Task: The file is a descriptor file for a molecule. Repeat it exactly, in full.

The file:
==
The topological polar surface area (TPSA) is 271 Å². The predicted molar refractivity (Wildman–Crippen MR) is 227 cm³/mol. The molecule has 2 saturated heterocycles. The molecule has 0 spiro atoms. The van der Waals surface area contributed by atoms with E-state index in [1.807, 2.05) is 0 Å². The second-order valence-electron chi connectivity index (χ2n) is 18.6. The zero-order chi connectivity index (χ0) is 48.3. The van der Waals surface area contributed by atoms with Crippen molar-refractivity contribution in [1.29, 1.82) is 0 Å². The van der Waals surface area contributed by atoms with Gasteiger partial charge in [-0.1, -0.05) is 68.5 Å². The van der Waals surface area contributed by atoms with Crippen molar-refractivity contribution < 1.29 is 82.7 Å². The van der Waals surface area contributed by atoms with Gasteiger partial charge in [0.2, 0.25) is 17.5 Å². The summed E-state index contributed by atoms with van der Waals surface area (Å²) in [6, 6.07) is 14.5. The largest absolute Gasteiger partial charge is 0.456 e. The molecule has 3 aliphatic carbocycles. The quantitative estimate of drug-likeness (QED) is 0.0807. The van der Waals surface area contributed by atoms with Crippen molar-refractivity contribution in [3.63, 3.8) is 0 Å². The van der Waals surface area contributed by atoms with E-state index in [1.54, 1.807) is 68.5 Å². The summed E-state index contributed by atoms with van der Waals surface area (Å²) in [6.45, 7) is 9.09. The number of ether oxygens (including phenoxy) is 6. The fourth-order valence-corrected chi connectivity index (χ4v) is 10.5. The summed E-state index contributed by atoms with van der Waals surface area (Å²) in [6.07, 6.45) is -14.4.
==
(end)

The topological polar surface area (TPSA) is 271 Å². The predicted molar refractivity (Wildman–Crippen MR) is 227 cm³/mol. The molecule has 2 saturated heterocycles. The molecule has 0 spiro atoms. The van der Waals surface area contributed by atoms with E-state index in [1.807, 2.05) is 0 Å². The second-order valence-electron chi connectivity index (χ2n) is 18.6. The zero-order chi connectivity index (χ0) is 48.3. The van der Waals surface area contributed by atoms with Crippen molar-refractivity contribution in [1.29, 1.82) is 0 Å². The van der Waals surface area contributed by atoms with Gasteiger partial charge in [-0.1, -0.05) is 68.5 Å². The van der Waals surface area contributed by atoms with Crippen molar-refractivity contribution < 1.29 is 82.7 Å². The van der Waals surface area contributed by atoms with Gasteiger partial charge in [0.2, 0.25) is 17.5 Å². The summed E-state index contributed by atoms with van der Waals surface area (Å²) in [6, 6.07) is 14.5. The largest absolute Gasteiger partial charge is 0.456 e. The molecule has 3 aliphatic carbocycles. The quantitative estimate of drug-likeness (QED) is 0.0807. The van der Waals surface area contributed by atoms with Crippen molar-refractivity contribution in [3.63, 3.8) is 0 Å². The van der Waals surface area contributed by atoms with E-state index in [1.54, 1.807) is 68.5 Å². The summed E-state index contributed by atoms with van der Waals surface area (Å²) in [6.45, 7) is 9.09. The number of ether oxygens (including phenoxy) is 6. The fourth-order valence-corrected chi connectivity index (χ4v) is 10.5. The summed E-state index contributed by atoms with van der Waals surface area (Å²) in [6.07, 6.45) is -14.4.